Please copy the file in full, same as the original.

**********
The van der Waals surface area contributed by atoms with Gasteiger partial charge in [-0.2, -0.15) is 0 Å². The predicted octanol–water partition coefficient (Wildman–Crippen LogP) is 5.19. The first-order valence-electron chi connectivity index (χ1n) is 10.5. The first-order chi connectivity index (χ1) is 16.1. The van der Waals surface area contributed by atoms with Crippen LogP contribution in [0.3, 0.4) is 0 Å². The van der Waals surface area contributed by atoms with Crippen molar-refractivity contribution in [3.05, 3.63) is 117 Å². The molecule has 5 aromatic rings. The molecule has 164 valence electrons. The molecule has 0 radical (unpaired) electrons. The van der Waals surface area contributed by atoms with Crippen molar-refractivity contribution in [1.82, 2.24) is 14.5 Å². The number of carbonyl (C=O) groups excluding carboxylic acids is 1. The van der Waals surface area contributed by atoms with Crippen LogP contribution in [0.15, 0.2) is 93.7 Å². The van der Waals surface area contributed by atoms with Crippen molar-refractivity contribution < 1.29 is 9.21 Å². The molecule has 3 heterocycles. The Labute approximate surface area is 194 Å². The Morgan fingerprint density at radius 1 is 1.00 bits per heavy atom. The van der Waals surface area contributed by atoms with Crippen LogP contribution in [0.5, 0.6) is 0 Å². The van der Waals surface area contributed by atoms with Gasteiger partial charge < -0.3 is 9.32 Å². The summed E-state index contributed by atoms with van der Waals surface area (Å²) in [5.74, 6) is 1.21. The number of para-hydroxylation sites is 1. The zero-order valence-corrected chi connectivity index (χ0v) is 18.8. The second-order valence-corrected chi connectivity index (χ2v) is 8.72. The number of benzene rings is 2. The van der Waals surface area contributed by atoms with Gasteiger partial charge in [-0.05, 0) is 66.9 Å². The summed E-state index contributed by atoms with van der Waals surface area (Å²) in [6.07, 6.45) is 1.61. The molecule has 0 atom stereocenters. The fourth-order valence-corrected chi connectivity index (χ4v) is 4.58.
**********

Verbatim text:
The van der Waals surface area contributed by atoms with Gasteiger partial charge in [-0.2, -0.15) is 0 Å². The predicted octanol–water partition coefficient (Wildman–Crippen LogP) is 5.19. The first-order valence-electron chi connectivity index (χ1n) is 10.5. The first-order chi connectivity index (χ1) is 16.1. The van der Waals surface area contributed by atoms with Crippen LogP contribution in [0.3, 0.4) is 0 Å². The van der Waals surface area contributed by atoms with Crippen molar-refractivity contribution in [3.05, 3.63) is 117 Å². The molecule has 5 aromatic rings. The molecule has 164 valence electrons. The molecule has 0 radical (unpaired) electrons. The van der Waals surface area contributed by atoms with Crippen molar-refractivity contribution in [1.82, 2.24) is 14.5 Å². The number of carbonyl (C=O) groups excluding carboxylic acids is 1. The van der Waals surface area contributed by atoms with Crippen LogP contribution in [0.15, 0.2) is 93.7 Å². The van der Waals surface area contributed by atoms with Crippen molar-refractivity contribution < 1.29 is 9.21 Å². The molecule has 3 heterocycles. The Labute approximate surface area is 194 Å². The Morgan fingerprint density at radius 1 is 1.00 bits per heavy atom. The van der Waals surface area contributed by atoms with Crippen LogP contribution in [0.5, 0.6) is 0 Å². The van der Waals surface area contributed by atoms with Gasteiger partial charge < -0.3 is 9.32 Å². The summed E-state index contributed by atoms with van der Waals surface area (Å²) in [5.74, 6) is 1.21. The number of para-hydroxylation sites is 1. The zero-order valence-corrected chi connectivity index (χ0v) is 18.8. The second-order valence-corrected chi connectivity index (χ2v) is 8.72. The number of benzene rings is 2. The van der Waals surface area contributed by atoms with Gasteiger partial charge in [-0.05, 0) is 66.9 Å². The summed E-state index contributed by atoms with van der Waals surface area (Å²) in [6.07, 6.45) is 1.61. The molecule has 0 atom stereocenters. The fourth-order valence-corrected chi connectivity index (χ4v) is 4.58.